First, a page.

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Time and Transition in Work Teams: Toward a New Model of Group Development


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This study of the complete life-spans of eight naturally-occurring teams began with the unexpected finding that several project groups, studied for another purpose, did not accomplish their work by progressing gradually through a universal series of stages, as traditional group development models would predict. Instead, teams progressed in a pattern of "punctuated equilibrium" through alternating inertia and revolution in the behaviors and themes through which they approached their work. The findings also suggested that groups' progress was triggered more by members' awareness of time and deadlines than by completion of an absolute amount of work in a specific developmental stage. The paper proposes a new model of group development that encompasses the timing and mechanisms of change as well as groups' dynamic relations with their contexts. Implications for theory, research, and practice are drawn.
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... These guidelines may enhance group cohesion and students' desire to continue working together (Cohen & Lotan, 1997;Slavin, 1996), a sign of group effectiveness (Hackman & Katz, 2010). This can be achieved by setting clear boundaries for collaboration, providing structured opportunities for inter-group interactions, and monitoring the quality and quantity of external connections (Gersick, 1988;Tuckman, 1965). Nevertheless, further research is needed to explore the specific factors that drive these relationships and to identify optimal levels of internal and external cooperation that maximize learning outcomes and group satisfaction. ...
Scholars have long been intrigued by the relationship between intrateam conflict and team creativity, though findings to date have been mixed. Recent research suggests that traditional conceptualizations of intrateam conflict as a property that is shared uniformly by team members (e.g., averaging members' overall conflict perceptions), rather than a more nuanced phenomenon between individual members with unique network positions, have limited our understanding of its influences. These advances, however, have yet to be substantively applied to the intrateam conflict‐creativity literature. Accordingly, we integrate network views of conflict with creativity theory and group motivated processing models to explore how task and relationship conflicts involving critical members' (i.e., members central to a team's workflow network) influence team creative functioning beyond overall conflict perceptions. We theorize that critical member task conflict is positively associated with team creativity by way of team reflexivity, and this positive indirect effect is accentuated by team shared goals. Further, we posit that critical member relationship conflict is negatively associated with team creativity by way of reduced team cohesion, though this effect is mitigated by critical member emotional intelligence. Analyses of 70 new product development teams support most hypotheses while also highlighting interesting nuance and future research opportunities.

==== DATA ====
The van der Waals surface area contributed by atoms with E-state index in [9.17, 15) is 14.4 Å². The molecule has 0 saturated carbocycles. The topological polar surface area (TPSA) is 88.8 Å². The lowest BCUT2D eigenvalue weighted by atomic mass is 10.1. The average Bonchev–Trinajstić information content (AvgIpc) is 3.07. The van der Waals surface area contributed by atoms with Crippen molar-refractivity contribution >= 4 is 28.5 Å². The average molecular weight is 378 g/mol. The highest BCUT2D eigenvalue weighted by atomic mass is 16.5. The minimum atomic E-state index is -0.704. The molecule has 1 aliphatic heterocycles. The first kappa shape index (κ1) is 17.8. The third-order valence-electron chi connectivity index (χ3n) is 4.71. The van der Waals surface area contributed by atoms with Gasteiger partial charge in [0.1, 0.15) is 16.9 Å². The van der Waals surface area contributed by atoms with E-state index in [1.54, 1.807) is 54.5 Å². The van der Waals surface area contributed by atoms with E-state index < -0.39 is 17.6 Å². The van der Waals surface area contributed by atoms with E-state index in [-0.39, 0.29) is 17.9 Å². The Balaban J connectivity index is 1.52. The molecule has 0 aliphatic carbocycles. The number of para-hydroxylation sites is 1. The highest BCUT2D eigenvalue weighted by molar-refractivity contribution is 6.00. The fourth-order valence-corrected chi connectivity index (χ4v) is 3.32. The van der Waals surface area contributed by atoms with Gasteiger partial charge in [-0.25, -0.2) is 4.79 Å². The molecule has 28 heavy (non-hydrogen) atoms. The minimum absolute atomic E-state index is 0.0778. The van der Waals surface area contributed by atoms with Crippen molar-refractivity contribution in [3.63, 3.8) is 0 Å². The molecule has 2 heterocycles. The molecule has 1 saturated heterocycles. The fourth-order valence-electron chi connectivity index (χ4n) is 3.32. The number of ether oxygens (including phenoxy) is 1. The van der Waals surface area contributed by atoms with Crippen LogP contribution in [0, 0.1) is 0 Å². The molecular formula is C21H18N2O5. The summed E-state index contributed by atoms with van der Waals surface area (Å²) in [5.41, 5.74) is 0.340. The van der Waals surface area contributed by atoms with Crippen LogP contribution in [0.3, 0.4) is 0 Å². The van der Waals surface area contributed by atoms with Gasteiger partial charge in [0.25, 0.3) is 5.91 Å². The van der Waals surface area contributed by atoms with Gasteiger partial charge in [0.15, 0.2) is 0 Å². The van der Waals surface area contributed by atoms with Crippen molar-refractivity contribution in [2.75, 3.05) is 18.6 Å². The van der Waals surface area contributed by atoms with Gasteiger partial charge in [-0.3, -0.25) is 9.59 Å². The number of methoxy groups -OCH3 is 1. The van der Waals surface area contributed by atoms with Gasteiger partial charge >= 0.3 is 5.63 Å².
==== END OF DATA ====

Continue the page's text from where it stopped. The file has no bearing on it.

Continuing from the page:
As ventures grow, founders must decide between hanging on to control over venture decision‐making or delegating authority to professional managers. This decision is challenging since founders are typically driven by strong feelings of ownership toward their ventures. Adopting a qualitative research design with a grounded theory approach, we investigate the psychological ownership impacts on self and others within the venture when founders delegate decision rights to professional managers. Our analysis draws on in‐depth interviews with 30 founders and 14 professional managers hired by the founders. We develop the first process model of founders' dynamic venture‐targeted psychological ownership and demonstrate how recalibrating psychological ownership is key to the successful delegation of authority to professional managers. Our conceptual model also outlines a novel relationship between recalibrated psychological ownership and founder identity work. We outline our theoretical contributions to psychological ownership and identity control theory and offer practical advice to founders and their professional managers to help with the successful recalibration of founders' venture‐targeted psychological ownership in support of effective delegation and venture growth.